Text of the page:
When it is displayed with another flag against a wall from crossed staffs, the American Flag should be on the right, the Flag's own right and its staff should be in front of the staff of the other flag.

The Flag of the United States of America should be at the center and at the highest point of the group when a number of flags of states or localities or pennants of societies are grouped and displayed from staffs.

When displayed either horizontally or vertically against a wall, the union should be uppermost and to the flag's own right, that is, to the observer's left. When displayed in a window, the American flag should be displayed in the same way, with the union or blue field to the left of the observer in the street.

When the American Flag is displayed over the middle of the street, it should be suspended vertically with the union to the north in an east and west street, or to the east in a north and south street. When used on a speaker's platform, the American Flag, if displayed flat, should be displayed above and behind the speaker.

When displayed from a staff in a church or public auditorium, the Flag of the United States of America should hold the position of superior prominence, in advance of the audience, and in the position of honor at the clergyman's or speaker's right as he faces the audience. Any other flag so displayed should be placed on the left of the clergyman or speaker or to the right of the audience.

The American Flag should form a distinctive feature of the ceremony of unveiling a statue or monument. However, the American Flag should never be used as a covering for a statue or monument.

When flown at half-staff the American Flag should be first hoisted to the peak for an instant and then lowered to the half-staff position. The American Flag should be again raised to the peak before it is lowered for the day.

On Memorial Day, the American Flag should be displayed at half-staff until noon only, then raised to the top of the staff.

When the American Flag is used to cover a casket, it should be so placed that the union is at the head and over the left shoulder. The American Flag should not be lowered into the grave or allowed to touch the ground.

The American Flag should not be dipped to any person or thing. Regimental colors, state flags, and organizational or institutional flags are to be dipped as a mark of honor.

The American Flag should never be displayed with the union down, except as a signal of the dire distress in instances of extreme danger to life or property.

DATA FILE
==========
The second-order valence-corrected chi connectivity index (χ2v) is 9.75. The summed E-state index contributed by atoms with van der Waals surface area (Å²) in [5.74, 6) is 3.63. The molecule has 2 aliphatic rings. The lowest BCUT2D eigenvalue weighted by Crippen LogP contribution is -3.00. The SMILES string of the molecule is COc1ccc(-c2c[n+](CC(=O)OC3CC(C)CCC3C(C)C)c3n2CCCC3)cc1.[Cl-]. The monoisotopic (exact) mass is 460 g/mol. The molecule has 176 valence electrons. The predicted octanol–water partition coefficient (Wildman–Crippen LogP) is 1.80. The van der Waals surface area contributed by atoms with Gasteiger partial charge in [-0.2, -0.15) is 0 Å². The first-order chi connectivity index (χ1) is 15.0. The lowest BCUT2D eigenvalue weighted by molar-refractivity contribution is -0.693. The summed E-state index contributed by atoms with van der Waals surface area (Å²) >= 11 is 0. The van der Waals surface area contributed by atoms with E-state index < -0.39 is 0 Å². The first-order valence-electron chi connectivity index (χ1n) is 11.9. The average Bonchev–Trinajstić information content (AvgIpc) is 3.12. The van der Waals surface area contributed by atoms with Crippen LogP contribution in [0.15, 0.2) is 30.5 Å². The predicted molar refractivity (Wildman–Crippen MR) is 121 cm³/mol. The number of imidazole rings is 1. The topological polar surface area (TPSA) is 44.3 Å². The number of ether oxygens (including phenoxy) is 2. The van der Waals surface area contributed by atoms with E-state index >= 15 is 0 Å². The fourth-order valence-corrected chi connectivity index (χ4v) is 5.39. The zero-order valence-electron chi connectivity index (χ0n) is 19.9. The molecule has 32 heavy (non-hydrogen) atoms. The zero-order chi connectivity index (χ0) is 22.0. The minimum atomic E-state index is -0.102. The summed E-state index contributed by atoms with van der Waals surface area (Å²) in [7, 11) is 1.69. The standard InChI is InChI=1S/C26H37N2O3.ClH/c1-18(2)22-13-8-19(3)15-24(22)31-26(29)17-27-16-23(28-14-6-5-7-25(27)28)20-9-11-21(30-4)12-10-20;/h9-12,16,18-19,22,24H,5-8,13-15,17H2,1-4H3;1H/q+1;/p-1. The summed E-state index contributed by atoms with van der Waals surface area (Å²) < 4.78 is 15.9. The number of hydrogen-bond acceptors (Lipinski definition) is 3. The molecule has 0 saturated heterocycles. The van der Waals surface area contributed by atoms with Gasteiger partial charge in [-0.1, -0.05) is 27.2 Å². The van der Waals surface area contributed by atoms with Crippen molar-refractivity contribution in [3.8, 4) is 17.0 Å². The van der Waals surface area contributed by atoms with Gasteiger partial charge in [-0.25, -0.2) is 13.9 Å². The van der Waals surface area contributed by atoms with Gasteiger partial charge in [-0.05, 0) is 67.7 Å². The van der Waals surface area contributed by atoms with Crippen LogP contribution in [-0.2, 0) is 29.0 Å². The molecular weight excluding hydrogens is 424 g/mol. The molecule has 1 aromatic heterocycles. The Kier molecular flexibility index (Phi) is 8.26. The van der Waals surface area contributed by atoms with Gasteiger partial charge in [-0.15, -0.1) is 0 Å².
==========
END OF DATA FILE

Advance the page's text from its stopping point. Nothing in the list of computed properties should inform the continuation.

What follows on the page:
The American Flag should never touch anything beneath it, such as the ground, the floor, water, or merchandise.

The American Flag should never be carried flat or horizontally, but always aloft and free.

Bunting of blue, white and red, always arranged with the blue above, the white in the middle, and the red below, should be used for covering a speaker's desk, draping in front of the platform, and for decoration in general.

The American Flag should never be used for advertising purposes in any manner whatsoever.

No part of the American Flag should ever be used as a custom or athletic uniform. However, an American Flag patch may be affixed to the uniform of military personnel, firemen, and members of patriotic organizations. The Flag represents a living country and is itself considered as a living thing. Therefore, the lapel American Flag -being a replica- should be worn on the left lapel near the heart.

When it is in such condition that it is no longer a fitting emblem for display, the American Flag should be destroyed in a dignified way, preferably by burning.

During the ceremony of hoisting or lowering the American Flag, or when the Flag is passing in a parade or in review, all persons present except those in uniform should face the American Flag and stand at attention with the right hand over the heart. Those present in uniform should render the military salute. When not in uniform, men should remove their headdress with their right hand and hold it at the left shoulder, the hand being over the heart. Non-citizens should stand at attention. The salute to the American Flag in a moving column should be rendered at the moment the flag passes.

Displaying the flag with the state flag.

“As the last vibration of the midnight bell proclaimed the presence of the jubilant day, the sound of fife and drum broke on the silent air. Hail Columbia, coupled with the ever stirring strains of The Star Spangled Banner and Yankee Doodle, mingled with the firing of guns, the sharp, loud crack of powder-charged anvil, and the glad cheers of hilarious voices. On came the music and our hearts beat quicker as we beheld, borne in front of a band of Hawaiians, the glorious banner of the free. Fourth of July at Hanalei at Princeville Plantation, Kauai, on the 90th anniversary of American independence.”


Source: Pacific Commercial Advertiser, Saturday, July 14, 1866